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Growth and physiology of loblolly pine in response to long-term resource management: defining growth potential in the southern United States

Samuelson, L.J., Butnor, J., Maier, C., Stokes, T.A., Johnsen, K., Kane, M.
Canadian journal of forest research = 2008 v.38 no.4 pp. 721-732
Environmental Quality Incentives Program, Pinus taeda, basal area, biomass production, carrying capacity, fertigation, irrigation, leaves, nitrogen content, pest control, resource management, roots, soil, stem elongation, stemwood, weed control, Hawaii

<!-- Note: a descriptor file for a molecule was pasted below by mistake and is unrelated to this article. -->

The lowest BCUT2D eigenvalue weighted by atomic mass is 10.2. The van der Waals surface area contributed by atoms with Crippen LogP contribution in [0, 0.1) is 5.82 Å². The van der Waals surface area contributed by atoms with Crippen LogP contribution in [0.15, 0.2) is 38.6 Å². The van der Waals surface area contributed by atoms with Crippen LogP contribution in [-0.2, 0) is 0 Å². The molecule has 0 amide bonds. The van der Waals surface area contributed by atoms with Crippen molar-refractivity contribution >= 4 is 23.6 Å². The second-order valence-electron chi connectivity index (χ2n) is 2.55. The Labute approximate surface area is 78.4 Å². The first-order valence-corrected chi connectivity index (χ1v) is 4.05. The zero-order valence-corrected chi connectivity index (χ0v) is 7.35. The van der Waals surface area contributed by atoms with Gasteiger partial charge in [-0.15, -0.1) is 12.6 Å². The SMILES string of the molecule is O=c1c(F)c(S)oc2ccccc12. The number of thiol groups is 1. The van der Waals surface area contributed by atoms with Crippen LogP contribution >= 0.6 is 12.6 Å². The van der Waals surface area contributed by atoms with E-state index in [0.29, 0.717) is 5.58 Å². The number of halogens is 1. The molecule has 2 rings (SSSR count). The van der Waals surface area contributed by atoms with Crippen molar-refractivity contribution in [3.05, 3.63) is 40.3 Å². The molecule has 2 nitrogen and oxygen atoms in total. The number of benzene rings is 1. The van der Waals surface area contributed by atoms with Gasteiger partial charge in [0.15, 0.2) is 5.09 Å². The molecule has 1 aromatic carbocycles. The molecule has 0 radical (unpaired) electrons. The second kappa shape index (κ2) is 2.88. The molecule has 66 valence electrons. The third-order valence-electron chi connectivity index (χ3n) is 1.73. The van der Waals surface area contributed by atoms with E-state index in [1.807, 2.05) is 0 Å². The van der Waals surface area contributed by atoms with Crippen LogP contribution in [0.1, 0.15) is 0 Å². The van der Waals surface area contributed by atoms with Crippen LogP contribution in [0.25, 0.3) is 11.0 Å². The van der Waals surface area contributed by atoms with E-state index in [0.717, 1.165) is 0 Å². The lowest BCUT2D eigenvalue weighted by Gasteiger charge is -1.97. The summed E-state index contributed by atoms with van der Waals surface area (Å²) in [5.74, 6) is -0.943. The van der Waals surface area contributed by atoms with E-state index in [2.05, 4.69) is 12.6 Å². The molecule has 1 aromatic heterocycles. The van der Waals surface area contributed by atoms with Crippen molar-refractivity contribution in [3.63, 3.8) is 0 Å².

Leaf physiology and stem growth were assessed in loblolly pine (Pinus taeda L.) in response to 10 to 11 years of treatment with weed control (W), weed control plus irrigation (WI), weed control plus irrigation and fertigation (WIF), or weed control plus irrigation, fertigation, and pest control (WIFP) to determine whether increased resource availability can push productivity of loblolly pine closer to its biological growth potential expressed in favorable, exotic environments. Maximum basal area and stem biomass were 41 m2·ha-1 and 172 Mg·ha-1, respectively, in response to fertigation. Stemwood biomass production was positively and linearly related to basal area. Belowground woody biomass was highest in the WIF and WIFP treatments and averaged 50 Mg·ha-1, but the W and WI treatments exploited a greater area of soil with low-density coarse roots. Fertigation increased foliar nitrogen concentration and foliage biomass, but treatment had no effect on leaf physiological parameters or growth efficiency. Comparison with growth rates reported for loblolly pine in Hawaii revealed that loblolly pine grown in its native range can produce the high yields observed in exotic environments when stands are below maximum carrying capacity.